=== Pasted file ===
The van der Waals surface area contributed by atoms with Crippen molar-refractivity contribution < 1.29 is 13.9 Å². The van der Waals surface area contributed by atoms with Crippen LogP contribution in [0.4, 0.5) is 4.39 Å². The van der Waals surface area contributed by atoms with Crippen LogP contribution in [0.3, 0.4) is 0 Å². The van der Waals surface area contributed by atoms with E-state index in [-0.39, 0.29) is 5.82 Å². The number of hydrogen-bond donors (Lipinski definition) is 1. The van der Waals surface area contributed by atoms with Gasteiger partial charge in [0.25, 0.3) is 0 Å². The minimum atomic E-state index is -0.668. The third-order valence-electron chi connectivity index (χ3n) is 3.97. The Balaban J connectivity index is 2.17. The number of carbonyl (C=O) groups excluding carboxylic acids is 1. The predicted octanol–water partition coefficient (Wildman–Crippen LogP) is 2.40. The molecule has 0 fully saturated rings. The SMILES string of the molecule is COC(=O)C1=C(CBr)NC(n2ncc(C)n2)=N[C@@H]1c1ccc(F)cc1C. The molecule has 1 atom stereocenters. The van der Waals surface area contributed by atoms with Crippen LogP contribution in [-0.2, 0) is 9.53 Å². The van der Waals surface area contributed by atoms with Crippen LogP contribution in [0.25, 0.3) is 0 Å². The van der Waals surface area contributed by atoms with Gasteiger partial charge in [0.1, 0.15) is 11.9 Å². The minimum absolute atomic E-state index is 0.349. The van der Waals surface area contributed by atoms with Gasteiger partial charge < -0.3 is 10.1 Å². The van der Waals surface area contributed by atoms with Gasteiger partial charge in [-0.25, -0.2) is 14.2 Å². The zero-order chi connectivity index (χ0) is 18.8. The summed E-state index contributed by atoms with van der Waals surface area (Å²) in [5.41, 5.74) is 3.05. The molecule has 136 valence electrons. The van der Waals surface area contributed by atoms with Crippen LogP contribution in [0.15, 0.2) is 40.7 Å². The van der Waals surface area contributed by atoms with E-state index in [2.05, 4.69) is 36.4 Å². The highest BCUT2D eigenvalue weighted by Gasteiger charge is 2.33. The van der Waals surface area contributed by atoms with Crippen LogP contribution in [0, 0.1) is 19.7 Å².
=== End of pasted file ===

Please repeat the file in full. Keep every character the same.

The van der Waals surface area contributed by atoms with Crippen molar-refractivity contribution < 1.29 is 13.9 Å². The van der Waals surface area contributed by atoms with Crippen LogP contribution in [0.4, 0.5) is 4.39 Å². The van der Waals surface area contributed by atoms with Crippen LogP contribution in [0.3, 0.4) is 0 Å². The van der Waals surface area contributed by atoms with E-state index in [-0.39, 0.29) is 5.82 Å². The number of hydrogen-bond donors (Lipinski definition) is 1. The van der Waals surface area contributed by atoms with Gasteiger partial charge in [0.25, 0.3) is 0 Å². The minimum atomic E-state index is -0.668. The third-order valence-electron chi connectivity index (χ3n) is 3.97. The Balaban J connectivity index is 2.17. The number of carbonyl (C=O) groups excluding carboxylic acids is 1. The predicted octanol–water partition coefficient (Wildman–Crippen LogP) is 2.40. The molecule has 0 fully saturated rings. The SMILES string of the molecule is COC(=O)C1=C(CBr)NC(n2ncc(C)n2)=N[C@@H]1c1ccc(F)cc1C. The molecule has 1 atom stereocenters. The van der Waals surface area contributed by atoms with Crippen LogP contribution in [-0.2, 0) is 9.53 Å². The van der Waals surface area contributed by atoms with Crippen LogP contribution in [0.25, 0.3) is 0 Å². The van der Waals surface area contributed by atoms with Gasteiger partial charge in [0.1, 0.15) is 11.9 Å². The minimum absolute atomic E-state index is 0.349. The van der Waals surface area contributed by atoms with Gasteiger partial charge < -0.3 is 10.1 Å². The van der Waals surface area contributed by atoms with Gasteiger partial charge in [-0.25, -0.2) is 14.2 Å². The zero-order chi connectivity index (χ0) is 18.8. The summed E-state index contributed by atoms with van der Waals surface area (Å²) in [5.41, 5.74) is 3.05. The molecule has 136 valence electrons. The van der Waals surface area contributed by atoms with Crippen LogP contribution in [0.15, 0.2) is 40.7 Å². The van der Waals surface area contributed by atoms with E-state index in [2.05, 4.69) is 36.4 Å². The highest BCUT2D eigenvalue weighted by Gasteiger charge is 2.33. The van der Waals surface area contributed by atoms with Crippen LogP contribution in [0, 0.1) is 19.7 Å².